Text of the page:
Academic journal article Social Security Bulletin

Family Unit Incomes of the Elderly and Children, 1994

Academic journal article Social Security Bulletin

Family Unit Incomes of the Elderly and Children, 1994

Article excerpt

The economic status of the elderly and that of children are analyzed using a comprehensive definition of income that takes selected types of noncash income and taxes into account. Estimates are presented for detailed age groups over the entire age range and for socioeconomic classifications within the elderly subgroup and within the subgroup of children. The article finds that children and the elderly are less well-off than the middle age groups. This result is obtained using median incomes and the percentage of the group that has low income, as defined in this article. When results obtained with the measures presented in this article are compared with those obtained with more commonly used measures, there are important differences for both the elderly and for children. For both groups, the composition of the low-income population differs in important ways from the composition of the official poverty population.

1. Introduction

Perceptions about the economic status of various subgroups of the population can have important impacts on income support and other policies chosen by the government. For example, for many years the elderly as a group were perceived to be in poor economic condition. The reaction was to increase government assistance to the elderly (for example, by raising Social Security benefits). In contrast, in recent years the elderly as a group have been perceived to be well-off financially. The reaction in this case has been a tendency to decrease government assistance to the elderly (for example, proposals to reduce Social Security benefits).'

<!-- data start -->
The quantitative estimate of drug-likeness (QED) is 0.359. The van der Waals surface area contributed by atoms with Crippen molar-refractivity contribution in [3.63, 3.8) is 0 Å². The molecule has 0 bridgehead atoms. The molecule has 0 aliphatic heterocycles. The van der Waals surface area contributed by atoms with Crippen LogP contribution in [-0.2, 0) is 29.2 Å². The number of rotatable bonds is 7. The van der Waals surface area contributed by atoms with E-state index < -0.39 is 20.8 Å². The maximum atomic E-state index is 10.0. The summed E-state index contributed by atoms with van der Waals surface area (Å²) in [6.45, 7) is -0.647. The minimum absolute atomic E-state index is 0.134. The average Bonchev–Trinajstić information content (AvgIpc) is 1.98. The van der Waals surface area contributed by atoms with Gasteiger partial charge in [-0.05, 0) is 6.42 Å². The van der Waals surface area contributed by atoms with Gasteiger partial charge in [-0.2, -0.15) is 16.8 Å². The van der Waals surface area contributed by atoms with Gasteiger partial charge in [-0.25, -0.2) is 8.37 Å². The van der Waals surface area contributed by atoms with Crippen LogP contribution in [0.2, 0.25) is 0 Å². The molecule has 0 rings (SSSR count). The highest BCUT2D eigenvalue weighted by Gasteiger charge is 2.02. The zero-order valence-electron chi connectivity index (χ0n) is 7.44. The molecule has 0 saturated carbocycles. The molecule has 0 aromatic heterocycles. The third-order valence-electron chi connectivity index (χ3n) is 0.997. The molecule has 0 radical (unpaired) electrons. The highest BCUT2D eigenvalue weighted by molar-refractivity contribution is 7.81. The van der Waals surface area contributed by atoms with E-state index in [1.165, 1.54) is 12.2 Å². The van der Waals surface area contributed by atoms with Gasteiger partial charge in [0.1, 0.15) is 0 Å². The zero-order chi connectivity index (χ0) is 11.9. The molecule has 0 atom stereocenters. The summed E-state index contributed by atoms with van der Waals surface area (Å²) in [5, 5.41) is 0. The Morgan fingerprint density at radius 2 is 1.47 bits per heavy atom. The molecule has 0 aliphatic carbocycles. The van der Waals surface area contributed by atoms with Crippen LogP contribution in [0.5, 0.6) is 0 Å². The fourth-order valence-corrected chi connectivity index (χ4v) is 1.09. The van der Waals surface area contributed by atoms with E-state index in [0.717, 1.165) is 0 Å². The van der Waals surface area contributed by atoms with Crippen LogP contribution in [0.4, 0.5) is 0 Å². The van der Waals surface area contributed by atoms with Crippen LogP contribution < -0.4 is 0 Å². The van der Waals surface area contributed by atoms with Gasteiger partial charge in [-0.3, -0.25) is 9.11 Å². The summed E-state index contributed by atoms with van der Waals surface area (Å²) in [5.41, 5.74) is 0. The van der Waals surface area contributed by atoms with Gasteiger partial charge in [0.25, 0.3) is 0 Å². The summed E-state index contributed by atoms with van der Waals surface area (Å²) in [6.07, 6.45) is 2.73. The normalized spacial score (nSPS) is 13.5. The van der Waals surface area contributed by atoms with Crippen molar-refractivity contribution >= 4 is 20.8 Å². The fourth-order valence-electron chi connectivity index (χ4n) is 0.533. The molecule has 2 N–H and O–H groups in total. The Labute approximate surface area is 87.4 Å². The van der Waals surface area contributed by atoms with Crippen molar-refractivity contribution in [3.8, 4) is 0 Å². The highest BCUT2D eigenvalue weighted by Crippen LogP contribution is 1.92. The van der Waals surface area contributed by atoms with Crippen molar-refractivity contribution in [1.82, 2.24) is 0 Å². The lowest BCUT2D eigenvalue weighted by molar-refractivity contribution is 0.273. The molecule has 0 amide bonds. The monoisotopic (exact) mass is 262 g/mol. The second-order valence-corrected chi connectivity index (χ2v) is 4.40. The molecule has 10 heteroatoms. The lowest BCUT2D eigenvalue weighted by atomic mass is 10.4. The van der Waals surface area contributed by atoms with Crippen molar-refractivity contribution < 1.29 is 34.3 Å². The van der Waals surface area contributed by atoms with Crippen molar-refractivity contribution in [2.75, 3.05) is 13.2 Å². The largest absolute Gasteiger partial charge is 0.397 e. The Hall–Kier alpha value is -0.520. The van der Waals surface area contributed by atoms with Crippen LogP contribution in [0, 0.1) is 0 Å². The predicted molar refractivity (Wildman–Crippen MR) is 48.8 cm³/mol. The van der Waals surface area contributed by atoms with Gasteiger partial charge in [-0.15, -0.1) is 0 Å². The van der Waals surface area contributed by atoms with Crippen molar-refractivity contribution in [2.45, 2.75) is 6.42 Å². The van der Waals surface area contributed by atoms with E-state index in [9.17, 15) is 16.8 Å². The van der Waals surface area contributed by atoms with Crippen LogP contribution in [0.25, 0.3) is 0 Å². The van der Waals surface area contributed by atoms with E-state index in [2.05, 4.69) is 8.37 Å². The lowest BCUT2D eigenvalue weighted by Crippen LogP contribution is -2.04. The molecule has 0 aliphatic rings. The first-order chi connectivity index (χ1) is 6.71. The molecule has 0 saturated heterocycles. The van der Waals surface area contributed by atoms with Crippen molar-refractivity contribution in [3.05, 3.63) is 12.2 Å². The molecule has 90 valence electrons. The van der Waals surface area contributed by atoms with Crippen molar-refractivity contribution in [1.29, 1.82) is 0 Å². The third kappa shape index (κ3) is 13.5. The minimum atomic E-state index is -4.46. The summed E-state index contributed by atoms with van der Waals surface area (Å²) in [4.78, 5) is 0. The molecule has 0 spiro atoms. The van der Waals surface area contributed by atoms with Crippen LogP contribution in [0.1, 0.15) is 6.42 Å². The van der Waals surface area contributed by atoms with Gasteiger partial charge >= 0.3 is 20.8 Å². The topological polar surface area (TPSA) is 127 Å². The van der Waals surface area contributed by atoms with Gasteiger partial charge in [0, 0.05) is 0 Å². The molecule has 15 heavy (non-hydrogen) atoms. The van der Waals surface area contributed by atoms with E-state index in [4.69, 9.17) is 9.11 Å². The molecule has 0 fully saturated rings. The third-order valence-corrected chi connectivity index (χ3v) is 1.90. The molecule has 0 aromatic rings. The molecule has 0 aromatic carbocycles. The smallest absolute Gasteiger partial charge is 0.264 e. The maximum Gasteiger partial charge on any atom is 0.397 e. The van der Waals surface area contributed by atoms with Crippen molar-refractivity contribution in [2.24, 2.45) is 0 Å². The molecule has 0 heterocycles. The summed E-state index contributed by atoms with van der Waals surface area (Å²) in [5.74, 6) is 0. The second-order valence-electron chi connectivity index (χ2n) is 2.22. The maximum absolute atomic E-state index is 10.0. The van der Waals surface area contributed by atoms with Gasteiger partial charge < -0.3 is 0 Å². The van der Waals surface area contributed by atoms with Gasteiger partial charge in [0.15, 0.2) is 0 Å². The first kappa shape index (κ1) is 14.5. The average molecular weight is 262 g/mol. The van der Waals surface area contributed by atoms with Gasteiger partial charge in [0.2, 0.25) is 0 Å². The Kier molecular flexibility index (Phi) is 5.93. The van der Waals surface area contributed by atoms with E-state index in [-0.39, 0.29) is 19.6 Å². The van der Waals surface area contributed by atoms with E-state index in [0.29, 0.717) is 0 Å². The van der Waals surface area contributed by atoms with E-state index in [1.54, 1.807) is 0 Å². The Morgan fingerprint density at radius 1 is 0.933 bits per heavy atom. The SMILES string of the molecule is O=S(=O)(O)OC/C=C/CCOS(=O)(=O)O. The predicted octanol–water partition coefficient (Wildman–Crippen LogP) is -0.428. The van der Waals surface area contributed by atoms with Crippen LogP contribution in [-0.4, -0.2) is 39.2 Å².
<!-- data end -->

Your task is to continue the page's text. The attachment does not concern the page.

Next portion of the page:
Perceptions about economic status can be affected in important ways by technical choices made in estimating economic status. Those choices include the definition of income and the adjustment, if any, made for differential needs of units of different size or composition. There is general agreement that an income definition that is confined to cash income before tax, the most commonly used definition, is not fully satisfactory in most cases. There is also general agreement that the official U.S. poverty measure is less than ideal. In both cases, however, there is no consensus on the best alternative for the analysis of economic status.

Perceptions can also be affected by the choice of comparisons. For example, examining detailed age groups or detailed socioeconomic subgroups within an age group emphasizes the heterogeneity present within a group. Also, the examination of such subgroups can produce insights that are not apparent using summary groups.

For many years the economic status of subgroups of the population generally has been assessed using cash income before tax as the measure of resources. This has been particularly true for detailed examinations of the income of the elderly (for example, Radner 1995, Grad 1996). Although it has been recognized that such a measure was less than fully satisfactory, the data needed to estimate a more comprehensive measure of income often were not available, especially when changes over substantial periods of time were examined.

In recent years, however, definitions of income that include several types of noncash income and that take several types of taxes into account have been used more frequently in analyses of subgroups of the population. For recent examples, see Bureau of the Census ( 1996) and Congressional Budget Office estimates in U.S. Congress (1993, pp. 1405-1409).2 It should be noted, however, that choices regarding which types of noncash income should be included and how those types should be valued are controversial.3

In this article, the economic status of the elderly (persons aged 65 or older) and the economic status of children (persons under age 18), the two age groups that are considered by many analysts to be the least well-off, are examined. First, estimates for detailed age groups over the entire age range are presented to examine how well-off the elderly and children are relative to other age groups. …

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